Incidence and prevalence of tuberculosis among household contacts of pulmonary tuberculosis patients in a peri-urban population of South Delhi, India

Citation: Singh J, Sankar MM, Kumar S, Gopinath K, Singh N, et al. (2013) Incidence and Prevalence of Tuberculosis among Household Contacts of Pulmonary Tuberculosis Patients in a Peri-Urban Population of South Delhi, India. PLoS ONE 8(7): e69730. doi:10.1371/journal.pone.0069730
Published: July 26, 2013

Abstract
TB_CultureBackground: Tuberculosis (TB), caused by Mycobacterium tuberculosis, is one of the leading causes of mortality and morbidity across all age groups throughout the world, especially in developing countries.
Methodology/Principal Findings: In this study, we have included 432 open index cases with their 1608 household contacts in a prospective cohort study conducted from May 2007 to March 2009. The follow-up period was 2 years. All Index cases were diagnosed on the basis of suggestive signs and symptoms and sputum being AFB positive. Among the 432 index patients, 250 (57.9%) were males and 182 (42.1%) females; with mean age of 34±14.4 yr and 26±11.1 yr, respectively. Out of 1608 household contacts, 866 (53.9%) were males and 742 (46.1%) females; with mean age of 26.5±15.8 and 26.5±16.0 yr, respectively. Of the total 432 households, 304 (70.4%) had ≤4 members and 128 (29.6%) had ≥5 members. The median size of the family was four. Of the 1608 contacts, 1206 were able to provide sputum samples, of whom 83 (6.9%) were found MTB culture positive. Household contacts belonging to adult age group were predominantly (74, 89.2%) infected as compared to the children (9, 10.8%). On screening the contact relationship status with index patients, 52 (62.7%) were first-degree relatives, 18 (34.6%) second-degree relatives and 12 (14.5%) spouses who got infected from their respective index patients. Co-prevalent and incident tuberculosis was found in 52 (4.3%) and 31 (2.6%) contacts, respectively. In incident cases, the diagnosis could be made between 4 to 24 months of follow-up, after their baseline evaluation.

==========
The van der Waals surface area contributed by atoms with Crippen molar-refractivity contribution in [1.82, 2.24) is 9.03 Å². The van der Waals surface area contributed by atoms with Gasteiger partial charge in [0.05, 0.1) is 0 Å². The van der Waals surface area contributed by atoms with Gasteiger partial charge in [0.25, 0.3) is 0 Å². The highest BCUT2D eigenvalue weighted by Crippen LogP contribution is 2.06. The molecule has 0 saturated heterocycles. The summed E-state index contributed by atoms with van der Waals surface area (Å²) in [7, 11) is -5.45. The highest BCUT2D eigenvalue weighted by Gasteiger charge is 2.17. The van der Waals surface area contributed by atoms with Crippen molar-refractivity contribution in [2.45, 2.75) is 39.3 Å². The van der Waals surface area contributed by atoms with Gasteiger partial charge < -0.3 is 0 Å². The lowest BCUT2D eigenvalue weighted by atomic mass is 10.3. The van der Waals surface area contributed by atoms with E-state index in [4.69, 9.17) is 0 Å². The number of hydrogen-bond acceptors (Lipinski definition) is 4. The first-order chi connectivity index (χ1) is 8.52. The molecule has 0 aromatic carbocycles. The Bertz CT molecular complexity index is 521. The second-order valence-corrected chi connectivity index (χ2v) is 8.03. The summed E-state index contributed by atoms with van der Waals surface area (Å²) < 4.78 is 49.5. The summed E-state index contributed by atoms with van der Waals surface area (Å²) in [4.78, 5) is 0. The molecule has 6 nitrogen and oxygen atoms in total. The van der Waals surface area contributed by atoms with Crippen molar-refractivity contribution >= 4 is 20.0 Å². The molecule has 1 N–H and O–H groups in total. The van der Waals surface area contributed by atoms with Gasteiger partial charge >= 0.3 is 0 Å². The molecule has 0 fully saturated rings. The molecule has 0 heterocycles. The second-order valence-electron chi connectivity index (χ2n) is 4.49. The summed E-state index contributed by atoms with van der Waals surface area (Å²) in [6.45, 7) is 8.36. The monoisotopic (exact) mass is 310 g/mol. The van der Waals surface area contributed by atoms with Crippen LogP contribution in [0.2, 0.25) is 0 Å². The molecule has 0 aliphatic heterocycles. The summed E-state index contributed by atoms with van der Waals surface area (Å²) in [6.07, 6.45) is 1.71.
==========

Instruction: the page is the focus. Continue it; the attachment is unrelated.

Conclusion: Active household contact investigation is a powerful tool to detect and treat tuberculosis at early stages and the only method to control TB in high-TB-burden countries.
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